SNP’s sup­port from pub­lic sec­tor work­ers is un­der huge strain

The Herald on Sunday - - THE WEEK - By Paul Hutcheon

IF ed­u­ca­tion is the SNP Govern­ment’s top pri­or­ity, the sight of nearly 20,000 teach­ers as­sem­bling in Glas­gow to de­mand a 10 per cent pay rise is not an ob­vi­ous sign of progress for Ni­cola Stur­geon.

Yes­ter­day’s rally, against the back­drop of a po­ten­tial strike by teach­ers, also jars with how the SNP planned to gov­ern Scot­land in 2007.

Alex Sal­mond’s strategy was sim­ple. Im­ple­ment a se­ries of pop­ulist poli­cies. Avoid an­tag­o­nis­ing in­flu­en­tial groups of vot­ers or chal­leng­ing vested in­ter­ests. And build a big tent of sup­port that would vote for in­de­pen­dence. Clashes with teach­ers were not part of the script.

It has be­come a cliche to say that John Swin­ney is struggling as Ed­u­ca­tion Sec­re­tary, but it is true. His “gov­er­nance” bill was so woolly he couldn’t get a sin­gle op­po­si­tion party to sup­port it. Plans for P1 as­sess­ments were also voted down. Now he faces a teacher walk­out. One plac­ard at the Glas­gow demo de­clared: “Swin­ney is a ninny.”

Part of the salary row is a mess of his own mak­ing. In the mid­dle of last year’s Gen­eral Elec­tion cam­paign, Swin­ney in­ter­vened in the col­lege lec­turer pay dis­pute in a way that se­cured a vic­tory for staff over the em­ploy­ers. His ac­tions have a di­rect bear­ing on the cur­rent con­tro­versy.

The deal on pay “har­mon­i­sa­tion” for lec­tur­ers threw up some cu­ri­ous anom­alies. An un­pro­moted teacher at the top end of the pay scale can earn £36,480, while the salary of an equiv­a­lent lec­turer, who may not have a teach­ing qual­i­fi­ca­tion, is £40,522. Col­leges warned the Govern­ment that teach­ers would not ac­cept such a dif­fer­en­tial.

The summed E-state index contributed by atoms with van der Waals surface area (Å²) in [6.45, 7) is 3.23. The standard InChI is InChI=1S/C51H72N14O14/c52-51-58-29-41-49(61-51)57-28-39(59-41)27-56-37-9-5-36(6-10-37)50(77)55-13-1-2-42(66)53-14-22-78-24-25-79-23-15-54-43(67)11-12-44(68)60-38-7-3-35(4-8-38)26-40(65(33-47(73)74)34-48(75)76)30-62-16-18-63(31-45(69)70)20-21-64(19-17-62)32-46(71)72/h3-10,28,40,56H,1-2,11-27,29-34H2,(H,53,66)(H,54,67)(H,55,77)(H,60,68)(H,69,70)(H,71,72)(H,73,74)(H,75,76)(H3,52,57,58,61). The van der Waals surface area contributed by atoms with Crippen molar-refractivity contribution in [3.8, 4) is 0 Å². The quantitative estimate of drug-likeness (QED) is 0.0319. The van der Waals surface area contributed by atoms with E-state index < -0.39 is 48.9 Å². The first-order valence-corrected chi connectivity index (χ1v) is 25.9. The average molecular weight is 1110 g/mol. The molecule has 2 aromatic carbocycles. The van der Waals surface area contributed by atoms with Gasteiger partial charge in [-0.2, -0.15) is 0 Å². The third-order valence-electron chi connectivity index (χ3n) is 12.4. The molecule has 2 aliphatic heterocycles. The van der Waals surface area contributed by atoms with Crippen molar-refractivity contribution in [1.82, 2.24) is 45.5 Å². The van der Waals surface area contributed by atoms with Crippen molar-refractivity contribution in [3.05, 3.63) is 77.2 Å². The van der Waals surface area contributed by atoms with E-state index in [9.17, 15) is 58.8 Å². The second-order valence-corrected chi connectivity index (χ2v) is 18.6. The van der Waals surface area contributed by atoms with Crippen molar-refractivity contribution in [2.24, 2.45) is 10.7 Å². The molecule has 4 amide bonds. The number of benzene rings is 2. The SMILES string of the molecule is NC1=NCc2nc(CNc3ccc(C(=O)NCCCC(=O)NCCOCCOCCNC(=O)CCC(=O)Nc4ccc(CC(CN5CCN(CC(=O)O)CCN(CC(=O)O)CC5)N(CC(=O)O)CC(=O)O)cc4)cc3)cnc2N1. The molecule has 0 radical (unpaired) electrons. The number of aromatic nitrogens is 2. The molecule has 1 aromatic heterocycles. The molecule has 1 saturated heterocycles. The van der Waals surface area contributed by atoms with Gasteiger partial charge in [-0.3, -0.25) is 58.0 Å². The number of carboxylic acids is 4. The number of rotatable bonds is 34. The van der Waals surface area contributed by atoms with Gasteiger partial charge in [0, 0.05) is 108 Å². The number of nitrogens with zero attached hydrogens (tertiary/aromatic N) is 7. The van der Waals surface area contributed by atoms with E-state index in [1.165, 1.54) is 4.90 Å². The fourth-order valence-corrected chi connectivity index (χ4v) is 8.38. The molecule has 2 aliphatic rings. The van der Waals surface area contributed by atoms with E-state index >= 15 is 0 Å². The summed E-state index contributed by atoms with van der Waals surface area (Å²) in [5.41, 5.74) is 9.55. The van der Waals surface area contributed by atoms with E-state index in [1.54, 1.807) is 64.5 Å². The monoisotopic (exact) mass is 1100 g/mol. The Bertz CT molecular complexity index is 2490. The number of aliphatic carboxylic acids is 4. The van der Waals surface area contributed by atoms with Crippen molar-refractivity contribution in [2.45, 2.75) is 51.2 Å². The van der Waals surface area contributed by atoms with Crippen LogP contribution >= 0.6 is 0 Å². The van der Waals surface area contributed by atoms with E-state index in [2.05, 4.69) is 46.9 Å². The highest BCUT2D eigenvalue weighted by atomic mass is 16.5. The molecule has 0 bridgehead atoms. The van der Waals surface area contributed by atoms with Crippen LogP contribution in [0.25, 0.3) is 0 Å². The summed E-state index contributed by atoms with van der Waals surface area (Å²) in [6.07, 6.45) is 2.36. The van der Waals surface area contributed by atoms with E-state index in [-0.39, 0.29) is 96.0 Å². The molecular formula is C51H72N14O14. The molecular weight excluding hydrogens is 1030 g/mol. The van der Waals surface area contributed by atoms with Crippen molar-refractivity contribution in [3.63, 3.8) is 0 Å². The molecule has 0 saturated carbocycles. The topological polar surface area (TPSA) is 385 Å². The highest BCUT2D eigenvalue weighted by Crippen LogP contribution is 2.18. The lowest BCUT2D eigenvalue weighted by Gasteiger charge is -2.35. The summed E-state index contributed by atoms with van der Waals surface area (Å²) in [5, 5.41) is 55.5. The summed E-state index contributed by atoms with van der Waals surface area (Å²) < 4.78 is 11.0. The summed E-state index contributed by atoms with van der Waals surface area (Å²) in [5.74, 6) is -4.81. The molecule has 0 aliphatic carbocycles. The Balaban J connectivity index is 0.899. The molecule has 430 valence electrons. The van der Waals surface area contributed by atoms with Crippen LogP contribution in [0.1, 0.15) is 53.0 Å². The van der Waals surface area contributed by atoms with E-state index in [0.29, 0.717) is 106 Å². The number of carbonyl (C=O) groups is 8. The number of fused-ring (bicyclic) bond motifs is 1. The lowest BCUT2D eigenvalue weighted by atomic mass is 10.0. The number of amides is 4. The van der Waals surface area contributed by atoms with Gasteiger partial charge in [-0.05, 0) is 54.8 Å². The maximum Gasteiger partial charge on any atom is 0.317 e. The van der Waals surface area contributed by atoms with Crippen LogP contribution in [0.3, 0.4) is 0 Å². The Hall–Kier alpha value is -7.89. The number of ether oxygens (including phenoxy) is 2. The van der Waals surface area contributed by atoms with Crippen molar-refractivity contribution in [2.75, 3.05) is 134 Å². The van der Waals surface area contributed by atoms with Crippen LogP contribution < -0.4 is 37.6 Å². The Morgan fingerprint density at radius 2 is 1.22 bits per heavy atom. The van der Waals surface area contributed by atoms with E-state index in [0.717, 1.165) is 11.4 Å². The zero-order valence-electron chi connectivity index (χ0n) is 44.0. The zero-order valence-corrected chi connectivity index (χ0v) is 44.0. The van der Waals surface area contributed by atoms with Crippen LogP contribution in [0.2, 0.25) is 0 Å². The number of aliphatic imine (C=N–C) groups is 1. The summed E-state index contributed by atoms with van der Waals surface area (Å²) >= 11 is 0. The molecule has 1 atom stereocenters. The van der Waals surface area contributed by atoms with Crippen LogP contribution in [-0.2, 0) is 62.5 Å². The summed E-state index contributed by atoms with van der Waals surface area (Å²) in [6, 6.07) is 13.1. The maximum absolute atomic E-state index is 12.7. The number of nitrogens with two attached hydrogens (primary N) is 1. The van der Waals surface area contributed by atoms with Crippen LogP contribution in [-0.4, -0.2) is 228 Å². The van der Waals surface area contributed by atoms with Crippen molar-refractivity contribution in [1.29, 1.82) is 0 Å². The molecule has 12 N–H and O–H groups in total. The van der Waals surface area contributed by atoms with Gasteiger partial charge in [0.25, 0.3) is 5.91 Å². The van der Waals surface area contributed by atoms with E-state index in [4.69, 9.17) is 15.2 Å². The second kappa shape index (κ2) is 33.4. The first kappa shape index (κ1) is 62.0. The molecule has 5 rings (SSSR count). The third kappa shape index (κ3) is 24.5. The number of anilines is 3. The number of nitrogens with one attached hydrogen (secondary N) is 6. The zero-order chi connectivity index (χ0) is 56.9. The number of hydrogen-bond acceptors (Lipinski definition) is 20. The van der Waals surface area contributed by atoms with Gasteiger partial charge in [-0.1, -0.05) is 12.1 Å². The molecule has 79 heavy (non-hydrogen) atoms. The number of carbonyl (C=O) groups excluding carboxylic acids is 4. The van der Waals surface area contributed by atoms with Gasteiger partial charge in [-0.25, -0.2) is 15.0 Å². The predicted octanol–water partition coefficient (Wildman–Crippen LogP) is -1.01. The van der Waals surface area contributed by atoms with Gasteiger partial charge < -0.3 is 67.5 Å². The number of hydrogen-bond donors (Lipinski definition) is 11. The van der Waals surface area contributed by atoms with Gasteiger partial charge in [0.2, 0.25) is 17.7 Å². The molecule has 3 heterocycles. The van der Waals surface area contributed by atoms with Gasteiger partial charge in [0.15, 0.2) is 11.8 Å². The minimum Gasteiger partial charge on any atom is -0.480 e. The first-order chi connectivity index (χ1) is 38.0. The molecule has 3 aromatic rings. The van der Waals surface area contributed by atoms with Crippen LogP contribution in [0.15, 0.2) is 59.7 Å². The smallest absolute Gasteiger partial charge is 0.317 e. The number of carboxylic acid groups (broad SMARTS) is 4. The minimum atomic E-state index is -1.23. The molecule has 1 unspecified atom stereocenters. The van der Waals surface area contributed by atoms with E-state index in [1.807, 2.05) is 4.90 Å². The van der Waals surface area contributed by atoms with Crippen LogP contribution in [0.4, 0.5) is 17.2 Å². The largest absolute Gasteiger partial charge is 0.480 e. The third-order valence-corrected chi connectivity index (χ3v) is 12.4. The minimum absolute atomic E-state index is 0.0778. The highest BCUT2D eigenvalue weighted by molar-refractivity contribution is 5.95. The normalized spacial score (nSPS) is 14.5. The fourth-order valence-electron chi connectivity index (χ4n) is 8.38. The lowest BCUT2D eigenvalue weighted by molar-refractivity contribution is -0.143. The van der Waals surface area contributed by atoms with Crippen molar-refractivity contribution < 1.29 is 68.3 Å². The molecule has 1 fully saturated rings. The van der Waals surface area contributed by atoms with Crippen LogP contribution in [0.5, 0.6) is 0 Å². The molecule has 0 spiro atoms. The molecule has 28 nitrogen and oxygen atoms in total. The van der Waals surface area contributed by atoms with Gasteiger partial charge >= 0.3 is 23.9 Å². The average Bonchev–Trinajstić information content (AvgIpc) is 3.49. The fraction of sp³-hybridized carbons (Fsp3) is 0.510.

Swin­ney and the coun­cils have de­cided to by­pass the trade unions by writ­ing a joint let­ter to teach­ers on their pay of­fer – a sign of a more con­fronta­tional ap­proach. The Ed­u­ca­tional In­sti­tute of Scot­land – the largest teach­ing union – has com­plained about the in­ter­ven­tion,

but so far there is lit­tle sign of a wider pub­lic back­lash at the move.

The Ed­u­ca­tion Sec­re­tary may also be con­fi­dent of hav­ing pub­lic opin­ion on his side. Vot­ers sym­pa­thise with teach­ers, par­tic­u­larly on work­load and pay, but per­haps not to the ex­tent that they are will­ing to fund a 10 per cent rise for ev­ery teacher, re­gard­less of in­come. Con­sider the con­se­quences of the unions’ pay de­mand. If this in­crease was agreed, head­teach­ers on £60,000 a year would en­joy a 10 per cent boost, while the coun­cil work­ers who clean their of­fices would get three per cent. Put an­other way, the same head would be bet­ter off by £6,000 a year, but a low-paid worker on £20,000 would see pay rise by only £600. Such an out­come would strug­gle to pass the fair­ness test.

Swin­ney will also be cal­cu­lat­ing that the EIS may strug­gle to win a strike vote. As a re­sult of Tory leg­is­la­tion, bal­lots have to achieve at least a 50 per cent turnout of el­i­gi­ble union mem­bers and, for a teacher strike, an ad­di­tional thresh­hold of 40 per cent of sup­port from all el­i­gi­ble mem­bers must be met. Th­ese are high hurdles. But Stur­geon should be wor­ried about re­cent events and what it means for her party. Women in Glas­gow last week took in­dus­trial ac­tion against the Na­tion­al­ist coun­cil over an equal pay row. Teach­ers are mov­ing in the same di­rec­tion. The SNP’s coali­tion of pub­lic-sec­tor sup­port­ers looks to be frac­tur­ing.

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